By Tracy L. Barnett
for BBC Travel
“This is the bridge where the war started,” said Mustafa as we crossed over the sparkling Miljacka River that divides the Bosnian city of Sarajevo.
I had walked over this bridge before, just to admire the view, but had not realised its significance: on the afternoon of 6 April 1992, this is where snipers mowed down two young women as they joined a peace march. Multi-ethnic strife disintegrated into full-blown war as Serbs laid siege to Sarajevo and began killing Muslims and Croats as they tried to carve out a Serb Republic.
It was just one more marker in a picturesque city engraved with such dark memories. And on this day, it was the starting point of my journey with a man, who like most Bosnians, has spent the two decades since the war reconstructing his peace.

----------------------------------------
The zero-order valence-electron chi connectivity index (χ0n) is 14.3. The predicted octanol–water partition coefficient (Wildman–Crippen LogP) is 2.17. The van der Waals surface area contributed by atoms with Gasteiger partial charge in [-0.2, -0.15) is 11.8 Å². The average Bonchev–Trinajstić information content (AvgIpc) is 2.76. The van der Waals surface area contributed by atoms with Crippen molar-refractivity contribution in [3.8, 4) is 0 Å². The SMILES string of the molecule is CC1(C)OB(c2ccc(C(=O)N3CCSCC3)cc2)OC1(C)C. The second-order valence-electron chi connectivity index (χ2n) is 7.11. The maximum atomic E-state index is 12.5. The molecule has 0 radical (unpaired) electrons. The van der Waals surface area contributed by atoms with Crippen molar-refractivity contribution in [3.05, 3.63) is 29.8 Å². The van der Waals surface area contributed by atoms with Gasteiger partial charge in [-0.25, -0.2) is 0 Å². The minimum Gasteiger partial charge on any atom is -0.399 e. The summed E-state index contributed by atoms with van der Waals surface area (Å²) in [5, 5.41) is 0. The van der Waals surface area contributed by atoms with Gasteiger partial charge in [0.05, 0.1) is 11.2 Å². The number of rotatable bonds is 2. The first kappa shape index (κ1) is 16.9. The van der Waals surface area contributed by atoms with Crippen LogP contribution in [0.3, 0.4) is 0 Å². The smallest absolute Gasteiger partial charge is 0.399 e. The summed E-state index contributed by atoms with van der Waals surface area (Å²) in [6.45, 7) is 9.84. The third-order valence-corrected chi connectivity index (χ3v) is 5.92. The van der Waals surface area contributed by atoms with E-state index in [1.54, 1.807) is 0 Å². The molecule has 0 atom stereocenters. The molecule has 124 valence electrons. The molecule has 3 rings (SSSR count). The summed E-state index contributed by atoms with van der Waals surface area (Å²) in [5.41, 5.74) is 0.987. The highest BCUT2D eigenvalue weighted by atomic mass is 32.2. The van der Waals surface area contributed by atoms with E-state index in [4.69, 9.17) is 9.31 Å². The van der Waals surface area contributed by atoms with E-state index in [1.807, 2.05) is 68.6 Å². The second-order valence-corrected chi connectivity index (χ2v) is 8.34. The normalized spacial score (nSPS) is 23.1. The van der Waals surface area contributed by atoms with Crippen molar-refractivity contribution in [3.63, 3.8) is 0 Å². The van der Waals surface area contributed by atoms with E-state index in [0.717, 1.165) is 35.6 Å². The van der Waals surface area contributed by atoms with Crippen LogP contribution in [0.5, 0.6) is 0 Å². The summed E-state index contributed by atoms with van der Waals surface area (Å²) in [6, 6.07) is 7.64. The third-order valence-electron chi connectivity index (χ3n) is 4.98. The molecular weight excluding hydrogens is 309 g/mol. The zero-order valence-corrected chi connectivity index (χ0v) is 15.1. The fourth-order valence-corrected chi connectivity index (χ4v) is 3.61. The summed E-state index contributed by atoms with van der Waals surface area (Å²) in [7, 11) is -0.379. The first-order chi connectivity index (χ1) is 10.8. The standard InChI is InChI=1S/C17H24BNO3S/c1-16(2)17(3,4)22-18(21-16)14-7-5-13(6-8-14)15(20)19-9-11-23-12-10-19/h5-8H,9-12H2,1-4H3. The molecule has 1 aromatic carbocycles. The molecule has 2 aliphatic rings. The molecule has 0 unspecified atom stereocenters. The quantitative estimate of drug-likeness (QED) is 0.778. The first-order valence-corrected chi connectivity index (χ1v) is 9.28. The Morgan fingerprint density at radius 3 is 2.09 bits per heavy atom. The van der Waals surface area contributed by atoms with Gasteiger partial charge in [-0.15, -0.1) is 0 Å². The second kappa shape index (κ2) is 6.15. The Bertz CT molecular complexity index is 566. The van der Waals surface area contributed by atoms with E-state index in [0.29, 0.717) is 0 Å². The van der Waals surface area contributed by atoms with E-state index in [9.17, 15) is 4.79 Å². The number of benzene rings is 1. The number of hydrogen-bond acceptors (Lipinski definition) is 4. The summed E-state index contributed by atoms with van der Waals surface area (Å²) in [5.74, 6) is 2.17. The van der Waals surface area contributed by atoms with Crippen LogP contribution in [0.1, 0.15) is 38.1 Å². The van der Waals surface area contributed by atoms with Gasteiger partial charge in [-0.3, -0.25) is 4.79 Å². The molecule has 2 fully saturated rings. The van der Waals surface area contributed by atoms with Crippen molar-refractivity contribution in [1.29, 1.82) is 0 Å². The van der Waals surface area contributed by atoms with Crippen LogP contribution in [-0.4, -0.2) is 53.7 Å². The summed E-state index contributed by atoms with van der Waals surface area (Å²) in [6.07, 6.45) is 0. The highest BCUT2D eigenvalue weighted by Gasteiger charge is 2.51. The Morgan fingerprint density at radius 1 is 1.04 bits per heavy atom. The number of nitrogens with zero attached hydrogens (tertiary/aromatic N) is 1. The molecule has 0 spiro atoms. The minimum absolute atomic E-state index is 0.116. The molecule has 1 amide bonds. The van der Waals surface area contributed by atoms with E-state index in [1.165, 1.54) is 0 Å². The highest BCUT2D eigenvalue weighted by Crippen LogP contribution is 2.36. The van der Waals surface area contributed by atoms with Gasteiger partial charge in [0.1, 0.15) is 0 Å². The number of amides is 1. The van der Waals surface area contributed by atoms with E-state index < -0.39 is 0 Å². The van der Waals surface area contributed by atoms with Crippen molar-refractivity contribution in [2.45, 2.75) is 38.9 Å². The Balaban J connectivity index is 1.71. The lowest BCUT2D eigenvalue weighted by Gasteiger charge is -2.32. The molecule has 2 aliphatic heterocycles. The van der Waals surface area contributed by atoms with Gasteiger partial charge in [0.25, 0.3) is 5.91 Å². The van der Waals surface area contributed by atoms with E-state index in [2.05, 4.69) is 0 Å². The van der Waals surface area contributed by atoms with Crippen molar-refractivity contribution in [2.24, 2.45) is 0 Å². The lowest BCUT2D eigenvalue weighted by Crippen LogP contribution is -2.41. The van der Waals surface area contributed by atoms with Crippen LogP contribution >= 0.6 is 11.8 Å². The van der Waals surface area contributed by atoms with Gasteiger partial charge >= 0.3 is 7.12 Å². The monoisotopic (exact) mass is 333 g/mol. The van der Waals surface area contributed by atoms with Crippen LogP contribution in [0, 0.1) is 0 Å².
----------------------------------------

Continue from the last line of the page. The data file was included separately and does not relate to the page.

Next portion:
Mustafa, my guide, was only 17 when the Bosnian War began, but he still defended his Sarajevo neighbourhood when Serbian forces began shelling his apartment building. A Bosniak, or Bosnian Muslim, he fought alongside the Catholic Croats and Orthodox Serbs of Sarajevo against Serbian nationalists who wanted to take over all these lands to create a Greater Serbia.
With his blue eyes, close-cropped hair and Balkan good looks, he could be his own action hero. He studied to be a dentist after the war, but the cost of setting up his practice was prohibitive. Instead, he became a tour guide who makes his living sharing the stories of war and the places of peace that his exquisite country has to offer.